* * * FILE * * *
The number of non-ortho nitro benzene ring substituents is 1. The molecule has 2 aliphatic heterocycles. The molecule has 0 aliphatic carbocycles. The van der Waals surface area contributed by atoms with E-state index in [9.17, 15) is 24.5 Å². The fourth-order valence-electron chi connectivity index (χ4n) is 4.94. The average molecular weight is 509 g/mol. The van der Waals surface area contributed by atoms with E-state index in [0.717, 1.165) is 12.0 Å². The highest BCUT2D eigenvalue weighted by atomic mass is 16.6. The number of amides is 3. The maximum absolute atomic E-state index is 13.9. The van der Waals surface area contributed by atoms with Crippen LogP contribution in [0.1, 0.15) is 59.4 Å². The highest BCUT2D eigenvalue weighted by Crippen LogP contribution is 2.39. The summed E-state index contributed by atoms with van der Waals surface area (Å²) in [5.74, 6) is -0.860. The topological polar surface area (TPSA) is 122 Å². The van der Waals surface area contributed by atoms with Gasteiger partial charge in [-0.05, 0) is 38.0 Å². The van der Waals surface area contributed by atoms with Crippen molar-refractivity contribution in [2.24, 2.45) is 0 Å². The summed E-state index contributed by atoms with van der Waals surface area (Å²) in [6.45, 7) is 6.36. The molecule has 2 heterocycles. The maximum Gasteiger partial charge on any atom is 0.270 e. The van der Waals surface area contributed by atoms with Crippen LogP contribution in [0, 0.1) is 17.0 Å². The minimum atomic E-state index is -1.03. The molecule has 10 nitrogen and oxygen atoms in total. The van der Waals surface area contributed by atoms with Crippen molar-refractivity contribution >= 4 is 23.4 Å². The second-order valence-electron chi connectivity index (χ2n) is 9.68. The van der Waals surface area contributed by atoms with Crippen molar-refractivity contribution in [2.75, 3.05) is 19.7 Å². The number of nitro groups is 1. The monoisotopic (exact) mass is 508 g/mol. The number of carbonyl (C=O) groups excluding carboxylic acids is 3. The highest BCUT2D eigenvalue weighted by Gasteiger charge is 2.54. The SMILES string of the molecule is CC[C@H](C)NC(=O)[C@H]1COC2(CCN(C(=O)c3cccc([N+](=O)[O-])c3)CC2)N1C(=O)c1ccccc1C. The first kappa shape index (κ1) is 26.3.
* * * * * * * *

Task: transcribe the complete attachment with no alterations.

The number of non-ortho nitro benzene ring substituents is 1. The molecule has 2 aliphatic heterocycles. The molecule has 0 aliphatic carbocycles. The van der Waals surface area contributed by atoms with E-state index in [9.17, 15) is 24.5 Å². The fourth-order valence-electron chi connectivity index (χ4n) is 4.94. The average molecular weight is 509 g/mol. The van der Waals surface area contributed by atoms with E-state index in [0.717, 1.165) is 12.0 Å². The highest BCUT2D eigenvalue weighted by atomic mass is 16.6. The number of amides is 3. The maximum absolute atomic E-state index is 13.9. The van der Waals surface area contributed by atoms with Crippen LogP contribution in [0.1, 0.15) is 59.4 Å². The highest BCUT2D eigenvalue weighted by Crippen LogP contribution is 2.39. The summed E-state index contributed by atoms with van der Waals surface area (Å²) in [5.74, 6) is -0.860. The topological polar surface area (TPSA) is 122 Å². The van der Waals surface area contributed by atoms with Gasteiger partial charge in [-0.05, 0) is 38.0 Å². The van der Waals surface area contributed by atoms with Crippen molar-refractivity contribution in [2.24, 2.45) is 0 Å². The summed E-state index contributed by atoms with van der Waals surface area (Å²) in [6.45, 7) is 6.36. The molecule has 2 heterocycles. The maximum Gasteiger partial charge on any atom is 0.270 e. The van der Waals surface area contributed by atoms with Crippen LogP contribution in [0, 0.1) is 17.0 Å². The minimum atomic E-state index is -1.03. The molecule has 10 nitrogen and oxygen atoms in total. The van der Waals surface area contributed by atoms with Crippen molar-refractivity contribution >= 4 is 23.4 Å². The second-order valence-electron chi connectivity index (χ2n) is 9.68. The van der Waals surface area contributed by atoms with Crippen molar-refractivity contribution in [2.75, 3.05) is 19.7 Å². The number of nitro groups is 1. The monoisotopic (exact) mass is 508 g/mol. The number of carbonyl (C=O) groups excluding carboxylic acids is 3. The highest BCUT2D eigenvalue weighted by Gasteiger charge is 2.54. The SMILES string of the molecule is CC[C@H](C)NC(=O)[C@H]1COC2(CCN(C(=O)c3cccc([N+](=O)[O-])c3)CC2)N1C(=O)c1ccccc1C. The first kappa shape index (κ1) is 26.3.